Saturday, January 16, 2010
Does Chiropractic Treatment Help ADHD?
This morning I scanned the articles on one of my usual webpages for something interesting. What caught my eye was a headline about chiropractic treatment for ADHD. As a psychologist who frequently deals with ADHD and educating the public about treatments I was skeptical about the optimistic sound headline and knew that this treatment has been one of many that are not supported by research as effective.
I clicked on the link and watched a compelling human interest video about a family where the daughter had a bad response to the more common treatment for ADHD, medication. In fact, it is not just more common, but is actually supported by a mountain of research as helpful for many people suffering from ADHD. Behavioral interventions are also well supported, but not mentioned at all in this video. The video did not bother to mention these comparative supports in the various treatments. They just made it seem as if the use of pills was "popular".
In this compelling case study, the child was eventually given chiropractic treatment which led to a reduction of symptoms. Then the chiropractor talked about the theory behind why chiropractic treatment should help with ADHD. An author who wrote a book about ADHD talked about how he endorses anything that is safe and legal and if it works, wonderful.
This entire piece would probably lead many parents to want to try the "safe" and non-medication approach. Why? Many parents want to avoid medication due to the impression that medication can be unsafe while there is no impression given that chiropractic treatments can ever be unsafe, in this video. However, all treatments have some possibility of harm. Manipulation of bones can be harmful. Not getting more effective treatment can also be harmful. I have often seen parents who have delayed treatment for years while their child is falling further behind in school, having discipline problems, and often suffering emotionally due to the difficult disorder of ADHD. This video did not show any case examples of that, but showed the most positive case example of success with ADHD.
This is not how research is done. We do not cherry-pick the most positive case and ignore the ones where there is no positive effect and there are negative effects. However, the use of anecdotes is more compelling for people, despite the fact that it is a poor way to make informed decisions about treatment. The fact that there are coincidental changes that may or may not be resulting from an intervention and the fact that there are powerful placebo effects that are not controlled for in anecdotes are two reasons to be skeptical of such evidence.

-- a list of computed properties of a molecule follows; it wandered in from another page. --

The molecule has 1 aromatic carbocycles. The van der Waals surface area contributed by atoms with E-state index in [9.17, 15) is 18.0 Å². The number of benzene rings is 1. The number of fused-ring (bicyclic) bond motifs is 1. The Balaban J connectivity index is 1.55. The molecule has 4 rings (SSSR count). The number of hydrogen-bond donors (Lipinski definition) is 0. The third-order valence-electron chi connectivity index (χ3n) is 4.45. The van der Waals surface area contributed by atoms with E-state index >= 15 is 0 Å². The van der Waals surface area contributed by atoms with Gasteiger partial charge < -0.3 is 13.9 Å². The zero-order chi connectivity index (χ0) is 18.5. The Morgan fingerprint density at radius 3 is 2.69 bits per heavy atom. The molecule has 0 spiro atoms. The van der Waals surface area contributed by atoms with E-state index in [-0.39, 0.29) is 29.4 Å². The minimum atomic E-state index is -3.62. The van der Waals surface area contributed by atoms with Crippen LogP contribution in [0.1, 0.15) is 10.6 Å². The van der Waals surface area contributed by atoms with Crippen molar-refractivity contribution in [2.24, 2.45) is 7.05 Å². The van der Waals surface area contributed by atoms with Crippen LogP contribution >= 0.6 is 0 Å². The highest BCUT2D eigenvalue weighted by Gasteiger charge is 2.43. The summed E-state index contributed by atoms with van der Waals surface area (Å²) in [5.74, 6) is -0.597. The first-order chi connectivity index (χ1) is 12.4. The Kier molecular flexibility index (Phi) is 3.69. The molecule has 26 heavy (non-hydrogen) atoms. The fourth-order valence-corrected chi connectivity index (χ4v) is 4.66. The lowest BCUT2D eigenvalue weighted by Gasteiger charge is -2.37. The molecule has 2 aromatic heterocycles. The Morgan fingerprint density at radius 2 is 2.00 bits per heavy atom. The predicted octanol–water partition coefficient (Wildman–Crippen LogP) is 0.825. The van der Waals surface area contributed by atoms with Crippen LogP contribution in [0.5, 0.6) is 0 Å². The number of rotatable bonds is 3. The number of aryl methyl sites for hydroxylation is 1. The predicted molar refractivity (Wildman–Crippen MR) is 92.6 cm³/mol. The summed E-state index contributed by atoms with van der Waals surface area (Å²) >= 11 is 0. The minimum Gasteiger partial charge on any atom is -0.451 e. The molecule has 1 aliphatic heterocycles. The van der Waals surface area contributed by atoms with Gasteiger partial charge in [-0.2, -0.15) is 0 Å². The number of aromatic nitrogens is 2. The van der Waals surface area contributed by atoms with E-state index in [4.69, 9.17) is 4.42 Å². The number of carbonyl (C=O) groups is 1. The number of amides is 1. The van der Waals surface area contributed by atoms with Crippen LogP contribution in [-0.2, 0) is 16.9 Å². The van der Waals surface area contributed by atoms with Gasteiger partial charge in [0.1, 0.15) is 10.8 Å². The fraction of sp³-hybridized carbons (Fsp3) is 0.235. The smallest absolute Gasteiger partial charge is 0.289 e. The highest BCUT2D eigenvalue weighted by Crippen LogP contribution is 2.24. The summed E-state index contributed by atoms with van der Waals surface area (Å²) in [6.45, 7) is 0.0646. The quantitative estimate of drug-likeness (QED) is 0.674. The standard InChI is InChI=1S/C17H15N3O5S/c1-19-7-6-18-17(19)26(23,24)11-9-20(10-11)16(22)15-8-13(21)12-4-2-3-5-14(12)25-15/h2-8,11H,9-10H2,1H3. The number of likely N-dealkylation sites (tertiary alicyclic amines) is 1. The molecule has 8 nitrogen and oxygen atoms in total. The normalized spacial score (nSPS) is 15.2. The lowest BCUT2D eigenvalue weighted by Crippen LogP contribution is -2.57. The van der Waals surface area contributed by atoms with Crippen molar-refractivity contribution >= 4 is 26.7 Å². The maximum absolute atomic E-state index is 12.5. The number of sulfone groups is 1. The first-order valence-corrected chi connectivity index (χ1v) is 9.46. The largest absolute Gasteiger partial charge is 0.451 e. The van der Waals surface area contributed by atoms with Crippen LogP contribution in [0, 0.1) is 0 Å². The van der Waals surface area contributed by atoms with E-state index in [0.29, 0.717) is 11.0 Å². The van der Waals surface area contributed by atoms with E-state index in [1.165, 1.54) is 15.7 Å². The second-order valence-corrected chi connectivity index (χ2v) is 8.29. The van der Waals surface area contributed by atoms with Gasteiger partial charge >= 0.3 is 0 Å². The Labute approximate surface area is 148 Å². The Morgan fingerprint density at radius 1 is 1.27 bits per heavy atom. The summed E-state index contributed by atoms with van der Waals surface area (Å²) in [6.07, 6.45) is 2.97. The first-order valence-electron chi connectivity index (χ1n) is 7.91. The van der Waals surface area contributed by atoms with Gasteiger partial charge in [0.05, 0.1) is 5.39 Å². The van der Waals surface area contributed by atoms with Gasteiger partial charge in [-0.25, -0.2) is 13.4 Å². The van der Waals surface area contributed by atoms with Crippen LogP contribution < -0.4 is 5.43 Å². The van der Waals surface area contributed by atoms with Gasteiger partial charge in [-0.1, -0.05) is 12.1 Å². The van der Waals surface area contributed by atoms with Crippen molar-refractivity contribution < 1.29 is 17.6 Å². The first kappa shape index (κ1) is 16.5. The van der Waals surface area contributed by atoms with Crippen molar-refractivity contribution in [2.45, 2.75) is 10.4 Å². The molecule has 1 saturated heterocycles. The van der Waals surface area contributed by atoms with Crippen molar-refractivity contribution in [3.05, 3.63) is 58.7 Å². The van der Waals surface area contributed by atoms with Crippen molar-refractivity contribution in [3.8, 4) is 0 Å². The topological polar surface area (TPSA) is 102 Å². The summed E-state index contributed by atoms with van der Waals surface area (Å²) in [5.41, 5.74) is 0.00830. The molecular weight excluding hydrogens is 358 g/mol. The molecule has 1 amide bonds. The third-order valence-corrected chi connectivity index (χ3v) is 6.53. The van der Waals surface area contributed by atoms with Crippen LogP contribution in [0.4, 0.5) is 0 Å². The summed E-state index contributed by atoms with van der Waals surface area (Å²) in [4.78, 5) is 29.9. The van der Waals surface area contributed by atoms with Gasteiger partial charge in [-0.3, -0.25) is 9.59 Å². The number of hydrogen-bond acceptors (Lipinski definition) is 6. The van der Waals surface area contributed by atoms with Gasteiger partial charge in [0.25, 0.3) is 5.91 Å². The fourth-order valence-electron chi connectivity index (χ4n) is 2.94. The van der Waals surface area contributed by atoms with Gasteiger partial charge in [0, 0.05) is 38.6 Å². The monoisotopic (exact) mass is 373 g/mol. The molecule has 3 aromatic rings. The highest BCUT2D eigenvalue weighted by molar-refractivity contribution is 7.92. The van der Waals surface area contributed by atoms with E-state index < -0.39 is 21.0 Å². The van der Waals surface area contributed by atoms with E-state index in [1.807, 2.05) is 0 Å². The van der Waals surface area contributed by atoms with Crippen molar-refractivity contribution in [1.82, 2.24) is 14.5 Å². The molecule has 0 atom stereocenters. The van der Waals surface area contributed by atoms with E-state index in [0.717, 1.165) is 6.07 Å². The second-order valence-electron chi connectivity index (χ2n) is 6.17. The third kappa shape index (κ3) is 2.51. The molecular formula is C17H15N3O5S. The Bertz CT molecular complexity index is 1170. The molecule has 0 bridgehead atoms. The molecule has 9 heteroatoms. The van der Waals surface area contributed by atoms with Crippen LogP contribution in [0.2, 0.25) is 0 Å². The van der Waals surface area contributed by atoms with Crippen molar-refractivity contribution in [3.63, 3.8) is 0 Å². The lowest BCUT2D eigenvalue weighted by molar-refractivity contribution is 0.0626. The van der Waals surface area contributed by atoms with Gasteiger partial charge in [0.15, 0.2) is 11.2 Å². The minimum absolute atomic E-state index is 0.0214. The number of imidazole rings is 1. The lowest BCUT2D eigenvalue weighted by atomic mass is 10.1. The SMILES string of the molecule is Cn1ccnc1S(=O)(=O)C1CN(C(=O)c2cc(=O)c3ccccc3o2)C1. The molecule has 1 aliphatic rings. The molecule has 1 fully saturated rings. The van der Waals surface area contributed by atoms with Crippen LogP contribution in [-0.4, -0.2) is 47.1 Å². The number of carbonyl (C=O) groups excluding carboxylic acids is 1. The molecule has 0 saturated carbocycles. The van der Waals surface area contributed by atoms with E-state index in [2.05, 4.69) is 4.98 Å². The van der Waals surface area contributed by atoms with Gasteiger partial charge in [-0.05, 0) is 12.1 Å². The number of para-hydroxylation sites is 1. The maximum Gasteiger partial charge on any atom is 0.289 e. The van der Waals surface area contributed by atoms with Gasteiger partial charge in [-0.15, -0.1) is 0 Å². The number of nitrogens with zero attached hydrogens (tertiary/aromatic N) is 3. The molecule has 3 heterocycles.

I searched for some more objective evidence of the efficacy of chiropractic treatment as opposed to the mountain of evidence supporting medication and behavioral treatments for treating ADHD. On a website called healthcentral.com, I found some information about the use of chiropractic treatment with ADHD. The author of the article, Bailey (2010) wrote:
"Chiropractic care is sometimes used to treat symptoms of ADHD. This is based on the belief that trauma to the spine occurs throughout our lives, beginning at birth and causes a misalignment of the spine. This impacts our body’s ability to function properly. Another theory is that when the skull is misaligned, there is uneven pressure on certain parts of the brain. Chiropractors work to correct misalignments and proponents of this treatment claim that the realignment will help to alleviate symptoms of ADHD (para. 1)."
"Modern knowledge of human anatomy does not agree with this assessment. Medical science has shown that the bones in the skull do not move. (para. 3)"
Furthermore, Bailey pointed out that the research supporting ADHD treatment with this procedure is minimal.
"To date, there has been only one study that evaluated the results of using chiropractic care to treat hyperactivity. Dr. Joel Alcantara, a chiropractor, noted in an article, Attention Deficit Disorder, “The results of this study ... are not conclusive.” Other than this study, no additional scientific information is available to substantiate the claim that this type of treatment helps, improves or cures symptoms of ADHD (Bailey, 2010, para. 2)."
Bailey, E. (2010). Chiropractic care. Healthcentral, Retrieved from http://www.healthcentral.com/adhd/alternative-treatments-200135-5.html